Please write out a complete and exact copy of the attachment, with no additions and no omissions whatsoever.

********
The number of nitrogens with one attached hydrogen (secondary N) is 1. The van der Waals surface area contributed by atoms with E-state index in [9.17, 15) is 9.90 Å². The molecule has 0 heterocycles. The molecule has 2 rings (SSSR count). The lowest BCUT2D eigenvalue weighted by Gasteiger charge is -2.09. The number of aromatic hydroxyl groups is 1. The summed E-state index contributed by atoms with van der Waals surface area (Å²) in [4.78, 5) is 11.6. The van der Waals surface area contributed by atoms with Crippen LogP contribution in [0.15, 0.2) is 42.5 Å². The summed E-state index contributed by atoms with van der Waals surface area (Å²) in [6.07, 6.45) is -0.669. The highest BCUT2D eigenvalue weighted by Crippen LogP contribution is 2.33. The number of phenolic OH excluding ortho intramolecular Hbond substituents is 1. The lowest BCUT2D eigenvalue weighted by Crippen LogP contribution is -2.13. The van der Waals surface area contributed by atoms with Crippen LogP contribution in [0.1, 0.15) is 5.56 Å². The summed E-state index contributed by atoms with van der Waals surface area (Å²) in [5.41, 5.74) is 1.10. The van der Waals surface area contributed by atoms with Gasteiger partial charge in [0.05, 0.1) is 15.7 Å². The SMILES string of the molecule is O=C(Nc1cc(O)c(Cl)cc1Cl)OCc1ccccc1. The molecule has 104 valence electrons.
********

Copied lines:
The number of nitrogens with one attached hydrogen (secondary N) is 1. The van der Waals surface area contributed by atoms with E-state index in [9.17, 15) is 9.90 Å². The molecule has 0 heterocycles. The molecule has 2 rings (SSSR count). The lowest BCUT2D eigenvalue weighted by Gasteiger charge is -2.09. The number of aromatic hydroxyl groups is 1. The summed E-state index contributed by atoms with van der Waals surface area (Å²) in [4.78, 5) is 11.6. The van der Waals surface area contributed by atoms with Crippen LogP contribution in [0.15, 0.2) is 42.5 Å². The summed E-state index contributed by atoms with van der Waals surface area (Å²) in [6.07, 6.45) is -0.669. The highest BCUT2D eigenvalue weighted by Crippen LogP contribution is 2.33. The number of phenolic OH excluding ortho intramolecular Hbond substituents is 1. The lowest BCUT2D eigenvalue weighted by Crippen LogP contribution is -2.13. The van der Waals surface area contributed by atoms with Crippen LogP contribution in [0.1, 0.15) is 5.56 Å². The summed E-state index contributed by atoms with van der Waals surface area (Å²) in [5.41, 5.74) is 1.10. The van der Waals surface area contributed by atoms with Gasteiger partial charge in [0.05, 0.1) is 15.7 Å². The SMILES string of the molecule is O=C(Nc1cc(O)c(Cl)cc1Cl)OCc1ccccc1. The molecule has 104 valence electrons.